Jeremy Douglass is an electronic literature author and critic, with a particular interest in developing new authoring tools and performance practices. He also teaches workshops on electronic literature, including authoring with visualization and performing "live typing," as inspired by live coding.
Douglass writes on interactive fiction and on the connections between electronic literature and video games. His dissertation on interactive fiction, "Command Lines: Aesthetics and Technique in Interactive Fiction and New Media" (U. California Santa Barbara 2007) is freely available online. Along with Mark Marino and Jessica Pressman, he is co-authoring a book on electronic literature that explores narrative, visuals, and source code in William Poundstone’s Project for Tachistoscope [Bottomless Pit]. He is a long-time collaborator with Lev Manovich on the art and science of cultural analytics, and their information visualization artworks of (among other things) large page collections from magazines, comics, and books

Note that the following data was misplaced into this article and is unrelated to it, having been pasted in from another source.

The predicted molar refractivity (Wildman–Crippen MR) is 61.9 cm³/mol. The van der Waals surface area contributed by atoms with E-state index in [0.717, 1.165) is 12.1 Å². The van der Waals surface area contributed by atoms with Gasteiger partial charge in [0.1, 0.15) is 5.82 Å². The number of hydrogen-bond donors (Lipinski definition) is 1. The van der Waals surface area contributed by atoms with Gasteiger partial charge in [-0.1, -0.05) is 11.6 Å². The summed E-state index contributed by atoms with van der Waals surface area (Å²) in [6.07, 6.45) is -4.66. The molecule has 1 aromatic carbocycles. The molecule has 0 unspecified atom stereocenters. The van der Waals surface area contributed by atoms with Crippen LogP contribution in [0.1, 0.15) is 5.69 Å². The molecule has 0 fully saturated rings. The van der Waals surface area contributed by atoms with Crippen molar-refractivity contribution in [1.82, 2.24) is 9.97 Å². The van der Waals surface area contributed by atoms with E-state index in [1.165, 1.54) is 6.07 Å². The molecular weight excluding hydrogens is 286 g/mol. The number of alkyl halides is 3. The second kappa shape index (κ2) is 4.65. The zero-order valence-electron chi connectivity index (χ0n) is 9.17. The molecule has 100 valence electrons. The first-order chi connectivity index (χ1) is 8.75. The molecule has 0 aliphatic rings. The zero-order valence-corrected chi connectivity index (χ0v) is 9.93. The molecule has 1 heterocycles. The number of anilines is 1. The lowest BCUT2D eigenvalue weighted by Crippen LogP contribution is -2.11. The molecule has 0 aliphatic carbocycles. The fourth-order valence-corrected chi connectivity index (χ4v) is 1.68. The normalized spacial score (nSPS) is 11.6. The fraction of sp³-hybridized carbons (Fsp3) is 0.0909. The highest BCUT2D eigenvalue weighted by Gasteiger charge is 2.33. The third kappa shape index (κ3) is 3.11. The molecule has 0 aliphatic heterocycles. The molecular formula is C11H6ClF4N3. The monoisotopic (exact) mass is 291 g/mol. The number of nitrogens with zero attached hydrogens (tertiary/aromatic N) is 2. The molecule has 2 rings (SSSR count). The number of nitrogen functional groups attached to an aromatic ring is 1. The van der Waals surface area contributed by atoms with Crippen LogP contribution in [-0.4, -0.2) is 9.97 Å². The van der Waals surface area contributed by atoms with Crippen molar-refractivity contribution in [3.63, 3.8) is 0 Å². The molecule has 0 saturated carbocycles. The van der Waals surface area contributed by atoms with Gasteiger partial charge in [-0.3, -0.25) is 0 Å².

have been exhibited internationally. Douglass is an Assistant Professor of Liberal Arts at Ashford University.
“Eight Was Where It Ended” is a short poem on motherhood and hidden bereavement, performed on the desktop through creating and reshuffling nested file folders.